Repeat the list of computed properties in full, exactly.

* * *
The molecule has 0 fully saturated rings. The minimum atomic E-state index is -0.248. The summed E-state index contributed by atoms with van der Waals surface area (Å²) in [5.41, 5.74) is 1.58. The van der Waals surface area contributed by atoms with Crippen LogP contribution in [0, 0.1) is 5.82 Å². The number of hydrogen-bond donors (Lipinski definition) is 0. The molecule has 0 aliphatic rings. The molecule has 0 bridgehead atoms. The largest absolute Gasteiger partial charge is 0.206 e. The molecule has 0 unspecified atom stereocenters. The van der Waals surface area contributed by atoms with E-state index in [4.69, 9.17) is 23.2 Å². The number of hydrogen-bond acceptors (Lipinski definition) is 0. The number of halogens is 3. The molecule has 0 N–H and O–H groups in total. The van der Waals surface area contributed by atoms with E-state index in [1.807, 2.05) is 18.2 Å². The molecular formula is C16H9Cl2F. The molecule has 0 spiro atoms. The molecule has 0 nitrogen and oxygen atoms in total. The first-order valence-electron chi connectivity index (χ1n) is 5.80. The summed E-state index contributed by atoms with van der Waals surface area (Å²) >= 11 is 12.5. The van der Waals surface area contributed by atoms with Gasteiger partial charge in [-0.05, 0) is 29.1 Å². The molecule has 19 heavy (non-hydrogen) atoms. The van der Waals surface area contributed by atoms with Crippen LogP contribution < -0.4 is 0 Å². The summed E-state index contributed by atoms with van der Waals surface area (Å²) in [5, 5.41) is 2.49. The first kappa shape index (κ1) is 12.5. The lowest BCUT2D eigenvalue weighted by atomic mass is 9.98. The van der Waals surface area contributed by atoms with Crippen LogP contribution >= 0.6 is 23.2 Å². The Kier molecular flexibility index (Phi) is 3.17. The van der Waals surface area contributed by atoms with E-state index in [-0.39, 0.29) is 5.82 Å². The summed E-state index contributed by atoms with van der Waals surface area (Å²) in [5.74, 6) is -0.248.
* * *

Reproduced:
The molecule has 0 fully saturated rings. The minimum atomic E-state index is -0.248. The summed E-state index contributed by atoms with van der Waals surface area (Å²) in [5.41, 5.74) is 1.58. The van der Waals surface area contributed by atoms with Crippen LogP contribution in [0, 0.1) is 5.82 Å². The number of hydrogen-bond donors (Lipinski definition) is 0. The molecule has 0 aliphatic rings. The molecule has 0 bridgehead atoms. The largest absolute Gasteiger partial charge is 0.206 e. The molecule has 0 unspecified atom stereocenters. The van der Waals surface area contributed by atoms with E-state index in [4.69, 9.17) is 23.2 Å². The number of hydrogen-bond acceptors (Lipinski definition) is 0. The number of halogens is 3. The molecule has 0 N–H and O–H groups in total. The van der Waals surface area contributed by atoms with E-state index in [1.807, 2.05) is 18.2 Å². The molecular formula is C16H9Cl2F. The molecule has 0 spiro atoms. The molecule has 0 nitrogen and oxygen atoms in total. The first-order valence-electron chi connectivity index (χ1n) is 5.80. The summed E-state index contributed by atoms with van der Waals surface area (Å²) >= 11 is 12.5. The van der Waals surface area contributed by atoms with Gasteiger partial charge in [-0.05, 0) is 29.1 Å². The molecule has 19 heavy (non-hydrogen) atoms. The van der Waals surface area contributed by atoms with Crippen LogP contribution < -0.4 is 0 Å². The summed E-state index contributed by atoms with van der Waals surface area (Å²) in [5, 5.41) is 2.49. The first kappa shape index (κ1) is 12.5. The lowest BCUT2D eigenvalue weighted by atomic mass is 9.98. The van der Waals surface area contributed by atoms with Crippen LogP contribution >= 0.6 is 23.2 Å². The Kier molecular flexibility index (Phi) is 3.17. The van der Waals surface area contributed by atoms with E-state index in [-0.39, 0.29) is 5.82 Å². The summed E-state index contributed by atoms with van der Waals surface area (Å²) in [5.74, 6) is -0.248.